WASHINGTON - The wind is hardly whipping privacy advocates' sails right now, but forecasts call for a fresh gale early next year.

When they enthusiastically accepted Congress' invitation last November to enact stringent privacy laws, legislators and attorneys general in nearly half the states thought they would cruise to victory. Not only did the Gramm-Leach-Bliley Act of 1999 expressly authorize them to craft tougher safeguards than in the federal financial reform law, but public opinion and media coverage about shady bank practices were clearly on their side.

Six months later, though, the advocates' momentum has ebbed. Most state legislatures have adjourned for the year without going further than assigning studies on the impact of the privacy protections mandated by Gramm-Leach-Bliley.

Even the more activist states still in session - namely California, New York, and Minnesota - lack support from one house of their legislature or the other to pass stricter privacy bills that have been introduced.

"What some saw as a real simple slam-dunk just isn't the case at all," said MathewStreet, an associate general counsel at the American Bankers Association.

"No one should be surprised that more than 20 states had strong privacy bills on the table," Mr. Street said. "And no one should be surprised that none of those have passed yet … In the end they seemed to be saying to the public, 'We understand your concerns, but now is not the time to act. Let's wait and see what happens.' "

That is exactly the philosophy of Louis Papan, the powerful chairman of the California Assembly Banking and Finance Committee.

"Papan wants to see how federal law and regulations work before he jumps in at the state level," said the Democratic Assemblyman's chief committee consultant, William George. "I see nothing coming out of the committee. … I would guess that even if something got out of both houses, the governor would veto it."

Minnesota also started the year with privacy legislation moving full steam ahead. The Democratic-controlled state Senate has passed five tough bills, which have little support in the Republican-dominated House, which is to adjourn this week.

Allen R. Caskie, executive director of the Financial Services Coordinating Council's privacy project, attributed the early failure of state legislation to "poorly thought-through proposals that would have resulted in a lot of unintended, expensive consequences."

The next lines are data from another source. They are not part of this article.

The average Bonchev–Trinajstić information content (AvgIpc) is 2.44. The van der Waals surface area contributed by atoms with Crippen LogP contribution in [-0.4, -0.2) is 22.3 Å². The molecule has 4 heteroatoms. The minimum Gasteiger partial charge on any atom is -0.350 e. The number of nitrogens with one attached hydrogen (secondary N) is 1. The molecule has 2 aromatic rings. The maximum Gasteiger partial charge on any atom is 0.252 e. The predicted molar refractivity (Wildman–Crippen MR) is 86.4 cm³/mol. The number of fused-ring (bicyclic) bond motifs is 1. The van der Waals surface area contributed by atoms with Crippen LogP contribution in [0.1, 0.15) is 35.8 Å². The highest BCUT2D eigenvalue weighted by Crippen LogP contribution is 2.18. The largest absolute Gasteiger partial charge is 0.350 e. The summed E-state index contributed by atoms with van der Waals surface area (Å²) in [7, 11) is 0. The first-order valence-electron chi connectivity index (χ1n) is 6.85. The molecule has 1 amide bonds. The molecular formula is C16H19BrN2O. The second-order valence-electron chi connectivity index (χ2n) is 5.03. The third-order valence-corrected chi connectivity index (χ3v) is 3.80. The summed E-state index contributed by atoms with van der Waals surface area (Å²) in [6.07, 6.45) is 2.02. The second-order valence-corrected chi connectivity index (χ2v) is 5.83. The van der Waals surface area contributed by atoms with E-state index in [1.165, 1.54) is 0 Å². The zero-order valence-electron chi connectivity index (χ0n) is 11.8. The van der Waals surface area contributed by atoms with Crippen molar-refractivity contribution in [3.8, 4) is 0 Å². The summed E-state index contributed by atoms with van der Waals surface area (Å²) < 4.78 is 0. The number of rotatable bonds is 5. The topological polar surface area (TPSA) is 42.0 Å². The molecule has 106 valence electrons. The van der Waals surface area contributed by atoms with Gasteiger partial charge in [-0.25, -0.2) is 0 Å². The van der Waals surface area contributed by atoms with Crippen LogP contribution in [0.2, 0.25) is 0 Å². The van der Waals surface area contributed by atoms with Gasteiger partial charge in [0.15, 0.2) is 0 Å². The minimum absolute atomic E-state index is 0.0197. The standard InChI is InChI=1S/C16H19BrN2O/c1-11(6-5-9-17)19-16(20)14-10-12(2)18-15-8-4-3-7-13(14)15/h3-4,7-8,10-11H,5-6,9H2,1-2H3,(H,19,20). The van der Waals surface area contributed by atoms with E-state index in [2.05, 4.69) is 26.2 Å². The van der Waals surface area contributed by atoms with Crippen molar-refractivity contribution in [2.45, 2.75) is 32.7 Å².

This is not to say that the future will be smooth sailing for banks. "Looking ahead, it is clear that this is an issue that is not going away," Mr. Caskie said. "The legislatures are not going to let it go away. They are going to keep watching to see what happens with Gramm-Leach-Bliley."

When consumers start receiving privacy notices by July 1, 2001 - as is mandated by the just-released regulations implementing Gramm-Leach-Bliley - and see the efforts banks are making to protect their personal information, industry officials said public concerns may be assuaged.

Yet some state policymakers may be spurred to act by federal regulators' decision last week to delay implementation until July 2001, or eight months longer than originally planned, because financial firms pleaded for more time to comply.

"It gives some fuel to the proponents of regulation when the Legislature comes back in January," Mr. George said. "Legislators will ask, 'Why should we wait any longer?' The banks got the benefit that they don't have to send out" policy-disclosure forms until summer of next year.

Consumer activists in Washington are already collecting signatures for a 2001 ballot initiative there that would require holding companies to get customers' permission to share information with affiliates.

Another spark could be President Clinton's recent proposal to toughen the provisions of Gramm-Leach-Bliley, which requires that financial institutions once a year disclose privacy policies and give customers the chance to block information sharing with third parties.

Under the White House bill introduced by Democrats on May 4, financial institutions would have to give customers the chance to block information sharing with affiliates, too. Customers also would have to give explicit permission, or "opt in," before medical or detailed spending information could be shared.

"While there are tremendous problems with the administration's bill," Mr. Caskie said, "it is something that, for better or worse, is likely to be a template for what states might propose the next time around."

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